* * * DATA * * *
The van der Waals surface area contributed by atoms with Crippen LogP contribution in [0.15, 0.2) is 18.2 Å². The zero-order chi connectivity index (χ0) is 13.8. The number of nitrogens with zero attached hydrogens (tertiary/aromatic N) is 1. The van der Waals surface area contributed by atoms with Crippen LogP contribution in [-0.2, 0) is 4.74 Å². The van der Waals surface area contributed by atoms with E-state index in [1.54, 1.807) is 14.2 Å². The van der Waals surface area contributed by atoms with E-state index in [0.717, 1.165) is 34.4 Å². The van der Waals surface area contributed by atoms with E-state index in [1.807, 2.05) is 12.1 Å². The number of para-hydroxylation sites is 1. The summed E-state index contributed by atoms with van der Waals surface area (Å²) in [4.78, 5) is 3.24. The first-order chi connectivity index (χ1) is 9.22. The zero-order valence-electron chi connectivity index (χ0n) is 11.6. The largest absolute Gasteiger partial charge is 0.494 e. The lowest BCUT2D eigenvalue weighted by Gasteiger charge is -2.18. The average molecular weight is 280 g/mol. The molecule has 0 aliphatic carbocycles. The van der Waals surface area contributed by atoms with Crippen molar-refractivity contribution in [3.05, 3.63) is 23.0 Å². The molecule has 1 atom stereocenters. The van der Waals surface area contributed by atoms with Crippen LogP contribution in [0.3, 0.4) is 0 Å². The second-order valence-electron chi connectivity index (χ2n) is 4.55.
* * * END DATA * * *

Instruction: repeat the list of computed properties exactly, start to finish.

The van der Waals surface area contributed by atoms with Crippen LogP contribution in [0.15, 0.2) is 18.2 Å². The zero-order chi connectivity index (χ0) is 13.8. The number of nitrogens with zero attached hydrogens (tertiary/aromatic N) is 1. The van der Waals surface area contributed by atoms with Crippen LogP contribution in [-0.2, 0) is 4.74 Å². The van der Waals surface area contributed by atoms with E-state index in [1.54, 1.807) is 14.2 Å². The van der Waals surface area contributed by atoms with E-state index in [0.717, 1.165) is 34.4 Å². The van der Waals surface area contributed by atoms with E-state index in [1.807, 2.05) is 12.1 Å². The number of para-hydroxylation sites is 1. The summed E-state index contributed by atoms with van der Waals surface area (Å²) in [4.78, 5) is 3.24. The first-order chi connectivity index (χ1) is 9.22. The zero-order valence-electron chi connectivity index (χ0n) is 11.6. The largest absolute Gasteiger partial charge is 0.494 e. The lowest BCUT2D eigenvalue weighted by Gasteiger charge is -2.18. The average molecular weight is 280 g/mol. The molecule has 0 aliphatic carbocycles. The van der Waals surface area contributed by atoms with Crippen molar-refractivity contribution in [3.05, 3.63) is 23.0 Å². The molecule has 1 atom stereocenters. The van der Waals surface area contributed by atoms with Crippen LogP contribution in [0.3, 0.4) is 0 Å². The second-order valence-electron chi connectivity index (χ2n) is 4.55.